When you use a pregnancy urine test strip, even faint lines are considered positive test results. But when you see faint lines on ovulation test strips, should you also take them as positives? Does it mean you are ovulating or will be ovulating soon? Are ovulation urine test strips read the same way as pregnancy test strips?
If you’re trying to conceive, you’re probably doing a lot of peeing on sticks. Let’s make sure you’re doing it right. Here’s how to interpret those faint lines on your ovulation test strips and how to get more accurate results.
Why faint lines on ovulation test strips happen
Pregnancy test strips and ovulation test strips don’t work the same way. With pregnancy tests, it doesn’t matter how faint the test result line is. Any line is a positive result (except if it’s an evaporation line, but that’s another story).
In contrast, ovulation tests can only be taken as positive if the test result line is darker or at least the same color as the control line.
Pregnancy test urine strips measure the level of HCG (human chorionic gonadotropin), the pregnancy hormone, in your urine. You can only have hCG in your body if you (1) are pregnant or (2) were injected with hCG.
It means that even if you only get faint lines on your pregnancy test strip, you’re probably pregnant.
Meanwhile, ovulation urine test strips measure LH (luteinizing hormone), the rise of which triggers ovulation in females. LH usually spikes a day or two before you start ovulating, indicating that an egg is about to drop.
However, some women who constantly have a low level of luteinizing hormone in their bodies, not just when they are ovulating. It means that if you get just a faint line in your ovulation test strip, you can’t interpret it as a positive result or as an indication of an LH surge. You may be one of those women for whom there will always be a faint line.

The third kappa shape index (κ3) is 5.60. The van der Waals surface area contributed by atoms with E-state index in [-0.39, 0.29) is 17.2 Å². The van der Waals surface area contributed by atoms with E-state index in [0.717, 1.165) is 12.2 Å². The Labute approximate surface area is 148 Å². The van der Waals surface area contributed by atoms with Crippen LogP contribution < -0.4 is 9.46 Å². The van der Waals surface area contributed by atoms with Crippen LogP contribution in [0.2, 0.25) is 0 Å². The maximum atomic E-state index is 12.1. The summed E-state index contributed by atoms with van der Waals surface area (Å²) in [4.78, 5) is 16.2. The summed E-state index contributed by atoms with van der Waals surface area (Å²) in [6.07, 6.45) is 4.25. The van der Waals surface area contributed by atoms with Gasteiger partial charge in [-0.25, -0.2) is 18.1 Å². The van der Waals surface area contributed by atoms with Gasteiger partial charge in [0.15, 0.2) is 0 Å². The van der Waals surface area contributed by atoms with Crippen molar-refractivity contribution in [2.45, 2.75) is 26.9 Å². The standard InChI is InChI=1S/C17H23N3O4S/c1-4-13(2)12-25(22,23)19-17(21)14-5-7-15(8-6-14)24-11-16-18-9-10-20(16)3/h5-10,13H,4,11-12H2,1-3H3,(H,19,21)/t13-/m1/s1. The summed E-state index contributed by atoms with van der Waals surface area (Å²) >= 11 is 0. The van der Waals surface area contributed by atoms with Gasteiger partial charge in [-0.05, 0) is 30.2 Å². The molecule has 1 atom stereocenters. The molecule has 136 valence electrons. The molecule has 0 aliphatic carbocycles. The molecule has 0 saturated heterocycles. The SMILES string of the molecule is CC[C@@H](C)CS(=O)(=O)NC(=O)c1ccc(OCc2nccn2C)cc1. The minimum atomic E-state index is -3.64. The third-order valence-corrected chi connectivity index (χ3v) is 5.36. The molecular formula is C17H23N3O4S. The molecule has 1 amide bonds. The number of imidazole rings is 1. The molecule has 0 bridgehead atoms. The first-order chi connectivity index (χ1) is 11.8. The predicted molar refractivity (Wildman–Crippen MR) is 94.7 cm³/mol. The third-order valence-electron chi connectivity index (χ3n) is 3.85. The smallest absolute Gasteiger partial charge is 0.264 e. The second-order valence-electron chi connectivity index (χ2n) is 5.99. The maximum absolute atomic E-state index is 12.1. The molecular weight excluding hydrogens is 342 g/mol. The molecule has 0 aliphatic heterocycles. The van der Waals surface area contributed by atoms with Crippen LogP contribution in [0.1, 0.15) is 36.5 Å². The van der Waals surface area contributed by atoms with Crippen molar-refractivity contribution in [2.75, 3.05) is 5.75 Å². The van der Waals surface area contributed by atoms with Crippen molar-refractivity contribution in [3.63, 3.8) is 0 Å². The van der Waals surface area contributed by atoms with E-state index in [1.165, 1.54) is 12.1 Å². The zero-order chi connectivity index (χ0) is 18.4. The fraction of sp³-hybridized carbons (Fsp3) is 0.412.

According to the American Pregnancy Association, a faint line on an ovulation test strip can also indicate a false surge in your luteinizing hormone level. It is common in women who have Polycystic Ovarian Syndrome.
You can also get a false positive result if you take the test too early in your cycle or if you are taking fertility drugs.
What do faint lines mean?
A faint line on an ovulation test strip does not indicate a positive result, i.e., that you are about to ovulate. You have to make sure that the line in the test window is darker than or at least the same color intensity as the control line.
You also have to do more than one test. With ovulation tests, doing just one strip isn’t enough to give you an accurate picture of your ovulation status. That is why ovulation urine test strips are sold in kits of five to seven strips.
If you’ve been doing these tests for some time using just one brand of a test kit, you’ve probably become familiar with how the test result line looks on any given day. You would have also learned to recognize when it’s giving you a positive result — usually when the test result line is significantly darker than the others.
If you took an ovulation test and saw a faint line on the test result window, don’t treat it as a positive just yet. Continue testing and compare the test results. You will likely get the darkest test result line the day before ovulation.
While the most accurate positive result you can get is when the test result line is darker than the control line, there are those who say that when you get a line that’s the same color as the control line (meaning you may be close to ovulation), you can begin having intercourse.
Some say that this increases your chances of conception, given that the sperm can survive in the uterus for at least three days.
Tips for accurate ovulation test results
- Follow the manufacturer’s instructions on the ovulation test kit. Some say that a positive result is when the line is darker than the control window; some say it’s when the line is the same shade as the control.
- Don’t second guess the test results.
- Some hormonal medications can affect the test results. Ask your doctor if the ones you’re taking can interfere with your results and look into alternatives.
- You don’t have to restrict your diet before taking an ovulation test. Neither food nor alcohol affects the results.
- The best time to take an ovulation test is between 10 am and 8 pm. First-morning urine is not recommended as the luteinizing hormone is synthesized in the body during that time and thus may not appear in your urine until later in the day.
- Try to take the test at around the same time every day for more accurate results.
- Reduce your intake of liquids about two hours before you take an ovulation test.
If faint lines on ovulation test strips still have you confused, the best thing to do is to see your doctor. Happy testing!